Advanced Construction Methods Can Help India Reduce Its Carbon Footprint, Says Researcher

Advanced Construction Methods Can Help India Reduce Its Carbon Footprint, Says Researcher

According to United Nations Environment Programme's "Global Status Report 2018", construction and operation of buildings accounted for 36 per cent of global energy use and nearly 40 per cent of energy-related carbon dioxide emissions in 2017
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Advanced Construction Methods Can Help India Reduce Its Carbon Footprint, Says ResearcherBuildings play a dominant role in the clean energy transition, as per United Nations Environment Programme

New Delhi: Using advanced construction methods can help India plan energy efficient homes as well as reduce its carbon footprint, an Indian-origin researcher has suggested. Carbon footprint is the amount of carbon dioxide (CO2) released into the atmosphere as a result of the activities of a particular individual, organisation or community. According to United Nations Environment Programme’s “Global Status Report 2018”, buildings play a dominant role in the clean energy transition. The construction and operation of buildings accounted for 36 per cent of global energy use and nearly 40 per cent of energy-related CO2 emissions in 2017.

The advanced construction methods of today go beyond onsite construction to prefabrication (assembling components), Professor Deo Prasad at University of New South Wales (UNSW) in Australia, told IANS. He said,

Prefabrication not only allows for faster controlled and quality assured construction but also much cheaper because the construction time is brought down significantly. This applies to all forms and sizes of buildings. This also is a good way to meet housing shortages by rapid deployment. At the front end the 3D print technology is now allowing for full-size houses to be printed but in transition to these the factory assembled and then site constructed buildings are the future.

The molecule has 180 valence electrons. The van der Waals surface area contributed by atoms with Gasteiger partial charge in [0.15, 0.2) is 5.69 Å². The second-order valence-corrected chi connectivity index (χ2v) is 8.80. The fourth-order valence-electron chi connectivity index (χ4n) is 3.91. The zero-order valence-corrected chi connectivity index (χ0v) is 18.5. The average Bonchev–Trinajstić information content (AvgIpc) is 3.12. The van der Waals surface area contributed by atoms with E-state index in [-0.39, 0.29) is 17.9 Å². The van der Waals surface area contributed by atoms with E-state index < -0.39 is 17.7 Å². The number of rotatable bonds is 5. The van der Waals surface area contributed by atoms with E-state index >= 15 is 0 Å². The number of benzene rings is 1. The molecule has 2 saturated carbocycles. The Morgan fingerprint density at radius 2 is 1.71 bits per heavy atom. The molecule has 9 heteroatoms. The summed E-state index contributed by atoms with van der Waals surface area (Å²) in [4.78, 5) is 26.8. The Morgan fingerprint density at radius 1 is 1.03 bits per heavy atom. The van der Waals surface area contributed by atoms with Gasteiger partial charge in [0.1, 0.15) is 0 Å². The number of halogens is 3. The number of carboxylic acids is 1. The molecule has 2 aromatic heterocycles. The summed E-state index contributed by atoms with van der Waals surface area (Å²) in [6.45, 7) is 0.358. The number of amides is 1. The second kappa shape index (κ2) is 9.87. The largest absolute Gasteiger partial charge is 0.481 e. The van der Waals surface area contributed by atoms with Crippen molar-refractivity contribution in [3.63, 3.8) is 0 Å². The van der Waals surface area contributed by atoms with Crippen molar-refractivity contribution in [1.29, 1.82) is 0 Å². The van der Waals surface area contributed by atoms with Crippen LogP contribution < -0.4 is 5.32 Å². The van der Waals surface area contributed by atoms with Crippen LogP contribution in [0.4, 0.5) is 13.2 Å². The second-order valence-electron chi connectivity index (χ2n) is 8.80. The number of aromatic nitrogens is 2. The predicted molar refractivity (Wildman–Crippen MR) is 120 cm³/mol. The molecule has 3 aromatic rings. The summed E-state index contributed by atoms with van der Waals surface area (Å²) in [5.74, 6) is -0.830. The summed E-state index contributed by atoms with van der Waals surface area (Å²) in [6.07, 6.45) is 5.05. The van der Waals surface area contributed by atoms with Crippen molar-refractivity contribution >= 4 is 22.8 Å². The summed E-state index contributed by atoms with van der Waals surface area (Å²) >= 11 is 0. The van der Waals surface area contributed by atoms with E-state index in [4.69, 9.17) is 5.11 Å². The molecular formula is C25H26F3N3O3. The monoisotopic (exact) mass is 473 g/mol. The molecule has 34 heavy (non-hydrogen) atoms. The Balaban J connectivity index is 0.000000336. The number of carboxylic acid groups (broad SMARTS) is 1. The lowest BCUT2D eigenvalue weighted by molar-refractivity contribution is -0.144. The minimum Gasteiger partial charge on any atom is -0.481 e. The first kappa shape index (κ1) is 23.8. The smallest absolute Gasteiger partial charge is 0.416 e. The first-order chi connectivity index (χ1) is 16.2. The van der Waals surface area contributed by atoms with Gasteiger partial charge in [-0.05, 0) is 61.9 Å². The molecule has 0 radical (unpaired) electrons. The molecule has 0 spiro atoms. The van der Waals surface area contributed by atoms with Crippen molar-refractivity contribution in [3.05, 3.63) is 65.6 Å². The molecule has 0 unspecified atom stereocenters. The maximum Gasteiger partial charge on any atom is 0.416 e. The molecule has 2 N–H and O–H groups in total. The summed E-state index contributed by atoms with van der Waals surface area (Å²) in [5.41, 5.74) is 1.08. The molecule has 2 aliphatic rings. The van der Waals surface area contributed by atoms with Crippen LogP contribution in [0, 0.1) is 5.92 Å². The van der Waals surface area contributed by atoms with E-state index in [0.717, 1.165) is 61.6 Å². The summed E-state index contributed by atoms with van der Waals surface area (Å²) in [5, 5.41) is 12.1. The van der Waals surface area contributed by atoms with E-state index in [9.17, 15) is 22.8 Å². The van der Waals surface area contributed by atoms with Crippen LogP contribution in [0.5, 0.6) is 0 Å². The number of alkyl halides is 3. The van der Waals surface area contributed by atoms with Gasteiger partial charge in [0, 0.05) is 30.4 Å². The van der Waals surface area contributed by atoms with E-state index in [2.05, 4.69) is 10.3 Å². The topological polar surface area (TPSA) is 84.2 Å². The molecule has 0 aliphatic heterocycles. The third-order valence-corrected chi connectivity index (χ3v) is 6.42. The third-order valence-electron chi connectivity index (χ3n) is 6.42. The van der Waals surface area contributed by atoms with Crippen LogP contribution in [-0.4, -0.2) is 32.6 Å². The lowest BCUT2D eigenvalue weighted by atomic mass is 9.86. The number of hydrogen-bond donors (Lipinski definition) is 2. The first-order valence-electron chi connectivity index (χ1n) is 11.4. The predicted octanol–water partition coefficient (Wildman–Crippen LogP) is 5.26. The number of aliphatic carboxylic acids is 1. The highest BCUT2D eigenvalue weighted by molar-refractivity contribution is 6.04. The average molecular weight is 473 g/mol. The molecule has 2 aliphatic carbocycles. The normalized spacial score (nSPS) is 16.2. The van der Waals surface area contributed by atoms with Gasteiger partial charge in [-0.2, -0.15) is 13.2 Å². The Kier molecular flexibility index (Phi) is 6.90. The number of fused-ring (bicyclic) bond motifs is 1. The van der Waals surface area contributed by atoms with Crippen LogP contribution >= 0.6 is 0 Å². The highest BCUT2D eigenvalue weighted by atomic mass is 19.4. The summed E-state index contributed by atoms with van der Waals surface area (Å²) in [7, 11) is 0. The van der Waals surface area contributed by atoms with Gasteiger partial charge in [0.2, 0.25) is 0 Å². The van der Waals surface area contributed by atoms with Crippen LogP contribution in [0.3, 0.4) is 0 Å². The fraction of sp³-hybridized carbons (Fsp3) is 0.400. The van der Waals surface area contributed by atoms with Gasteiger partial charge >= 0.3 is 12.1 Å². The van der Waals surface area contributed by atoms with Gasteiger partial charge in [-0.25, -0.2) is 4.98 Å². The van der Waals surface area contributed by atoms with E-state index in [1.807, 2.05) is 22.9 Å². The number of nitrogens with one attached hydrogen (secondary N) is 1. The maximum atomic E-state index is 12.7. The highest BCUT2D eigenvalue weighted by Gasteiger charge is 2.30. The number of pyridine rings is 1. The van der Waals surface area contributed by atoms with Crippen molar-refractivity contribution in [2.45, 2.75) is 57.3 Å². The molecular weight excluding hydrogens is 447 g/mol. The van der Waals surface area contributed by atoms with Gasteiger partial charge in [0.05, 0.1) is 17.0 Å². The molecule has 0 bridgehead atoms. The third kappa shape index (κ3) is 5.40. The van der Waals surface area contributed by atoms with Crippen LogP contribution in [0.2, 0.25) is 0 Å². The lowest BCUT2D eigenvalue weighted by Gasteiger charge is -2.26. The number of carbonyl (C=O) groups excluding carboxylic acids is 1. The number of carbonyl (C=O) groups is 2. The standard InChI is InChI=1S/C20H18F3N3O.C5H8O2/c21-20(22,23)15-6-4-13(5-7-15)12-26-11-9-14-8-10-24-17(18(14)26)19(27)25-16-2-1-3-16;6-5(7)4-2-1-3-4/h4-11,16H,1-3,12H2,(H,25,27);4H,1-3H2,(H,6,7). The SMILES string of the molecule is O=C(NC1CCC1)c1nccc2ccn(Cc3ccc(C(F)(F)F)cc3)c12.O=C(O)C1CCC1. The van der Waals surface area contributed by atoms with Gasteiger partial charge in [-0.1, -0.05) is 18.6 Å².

Also Read: Energy Supply And Consumption Patterns Are Changing To Tackle Climate Change, Says PM Modi

The Global Carbon Project report in 2018 revealed that India is the fourth highest emitter of CO2 in the world in 2017. The top four emitters in 2017, which covered 58 per cent of global emissions, were China (27 per cent), the US (15 per cent), the European Union (10 per cent) and India (7 per cent). The rest of the world contributed 41 per cent last year, it said. Mr. Prasad asserted,

Indian houses have lots of roof space which is high in thermal mass (concrete) so ‘cool roofs’ are quite useful not only for urban cooling but reducing indoor heat and improving comfort.

He further said, “To make homes more comfortable such that they do not need much air conditioning, they should be designed around climate. Effective shading systems can help in rejecting heat gain in the buildings (in winters sun can be let in to offset heating).”

He also suggested that the use of thermal insulation – the reduction of heat transfer. Many houses do not use enough insulation and suffer the discomfort as a result, he said. The construction sector consumes a large amount of unrenewable energy to deliver infrastructure and buildings to society. Consequently, this consumption causes a large emission of CO2.

Apart from construction, operation and maintenance of the built environment also account for carbon emissions. Mr. Prasad said,

Cost is an important variable in India and the country should develop its insulation manufacturing business as well as all low carbon product and systems businesses parallely to ensure policies and programmes succeed.

Also Read: Airpocalypse III: A Tale Of The Air Quality Of Indian Cities And The Efficacy Of National Clean Air Programme

NDTV – Dettol Banega Swachh India campaign lends support to the Government of India’s Swachh Bharat Mission (SBM). Helmed by Campaign Ambassador Amitabh Bachchan, the campaign aims to spread awareness about hygiene and sanitation, the importance of building toilets and making India open defecation free (ODF) by October 2019, a target set by Prime Minister Narendra Modi, when he launched Swachh Bharat Abhiyan in 2014. Over the years, the campaign has widened its scope to cover issues like air pollutionwaste managementplastic banmanual scavenging and menstrual hygiene. The campaign has also focused extensively on marine pollutionclean Ganga Project and rejuvenation of Yamuna, two of India’s major river bodies

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